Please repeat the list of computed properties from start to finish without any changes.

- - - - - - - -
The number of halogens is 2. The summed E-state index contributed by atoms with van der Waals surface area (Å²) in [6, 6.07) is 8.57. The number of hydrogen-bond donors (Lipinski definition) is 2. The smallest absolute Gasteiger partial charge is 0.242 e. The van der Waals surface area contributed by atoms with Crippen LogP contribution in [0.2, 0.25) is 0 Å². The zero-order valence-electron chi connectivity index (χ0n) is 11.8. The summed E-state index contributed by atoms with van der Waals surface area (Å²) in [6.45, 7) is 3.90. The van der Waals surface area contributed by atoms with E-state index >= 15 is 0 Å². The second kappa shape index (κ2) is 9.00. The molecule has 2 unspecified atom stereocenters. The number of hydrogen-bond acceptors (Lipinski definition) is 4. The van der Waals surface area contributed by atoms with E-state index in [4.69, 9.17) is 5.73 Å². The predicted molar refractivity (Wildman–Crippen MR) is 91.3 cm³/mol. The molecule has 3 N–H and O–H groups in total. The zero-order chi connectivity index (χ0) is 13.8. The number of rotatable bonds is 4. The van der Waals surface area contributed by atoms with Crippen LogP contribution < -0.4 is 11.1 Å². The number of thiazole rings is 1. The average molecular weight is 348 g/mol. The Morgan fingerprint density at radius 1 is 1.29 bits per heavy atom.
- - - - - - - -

The number of halogens is 2. The summed E-state index contributed by atoms with van der Waals surface area (Å²) in [6, 6.07) is 8.57. The number of hydrogen-bond donors (Lipinski definition) is 2. The smallest absolute Gasteiger partial charge is 0.242 e. The van der Waals surface area contributed by atoms with Crippen LogP contribution in [0.2, 0.25) is 0 Å². The zero-order valence-electron chi connectivity index (χ0n) is 11.8. The summed E-state index contributed by atoms with van der Waals surface area (Å²) in [6.45, 7) is 3.90. The van der Waals surface area contributed by atoms with E-state index >= 15 is 0 Å². The second kappa shape index (κ2) is 9.00. The molecule has 2 unspecified atom stereocenters. The number of hydrogen-bond acceptors (Lipinski definition) is 4. The van der Waals surface area contributed by atoms with E-state index in [4.69, 9.17) is 5.73 Å². The predicted molar refractivity (Wildman–Crippen MR) is 91.3 cm³/mol. The molecule has 3 N–H and O–H groups in total. The zero-order chi connectivity index (χ0) is 13.8. The number of rotatable bonds is 4. The van der Waals surface area contributed by atoms with Crippen LogP contribution < -0.4 is 11.1 Å². The number of thiazole rings is 1. The average molecular weight is 348 g/mol. The Morgan fingerprint density at radius 1 is 1.29 bits per heavy atom.